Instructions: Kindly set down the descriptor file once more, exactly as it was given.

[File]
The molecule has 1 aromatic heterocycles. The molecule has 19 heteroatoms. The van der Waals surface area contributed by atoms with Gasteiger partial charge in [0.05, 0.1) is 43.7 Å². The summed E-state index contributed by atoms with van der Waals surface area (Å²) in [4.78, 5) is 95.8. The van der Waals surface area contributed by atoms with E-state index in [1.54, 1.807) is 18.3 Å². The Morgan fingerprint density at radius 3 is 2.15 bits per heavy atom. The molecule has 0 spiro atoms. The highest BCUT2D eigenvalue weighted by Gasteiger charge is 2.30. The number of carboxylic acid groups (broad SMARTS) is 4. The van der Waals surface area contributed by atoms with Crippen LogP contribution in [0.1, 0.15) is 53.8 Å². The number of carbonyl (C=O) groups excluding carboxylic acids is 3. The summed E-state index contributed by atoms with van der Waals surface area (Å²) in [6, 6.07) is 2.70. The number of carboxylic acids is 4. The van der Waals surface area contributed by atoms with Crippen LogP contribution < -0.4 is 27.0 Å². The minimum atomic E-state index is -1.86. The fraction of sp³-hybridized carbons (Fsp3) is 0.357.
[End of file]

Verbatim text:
The molecule has 1 aromatic heterocycles. The molecule has 19 heteroatoms. The van der Waals surface area contributed by atoms with Gasteiger partial charge in [0.05, 0.1) is 43.7 Å². The summed E-state index contributed by atoms with van der Waals surface area (Å²) in [4.78, 5) is 95.8. The van der Waals surface area contributed by atoms with E-state index in [1.54, 1.807) is 18.3 Å². The Morgan fingerprint density at radius 3 is 2.15 bits per heavy atom. The molecule has 0 spiro atoms. The highest BCUT2D eigenvalue weighted by Gasteiger charge is 2.30. The number of carboxylic acid groups (broad SMARTS) is 4. The van der Waals surface area contributed by atoms with Crippen LogP contribution in [0.1, 0.15) is 53.8 Å². The number of carbonyl (C=O) groups excluding carboxylic acids is 3. The summed E-state index contributed by atoms with van der Waals surface area (Å²) in [6, 6.07) is 2.70. The number of carboxylic acids is 4. The van der Waals surface area contributed by atoms with Crippen LogP contribution < -0.4 is 27.0 Å². The minimum atomic E-state index is -1.86. The fraction of sp³-hybridized carbons (Fsp3) is 0.357.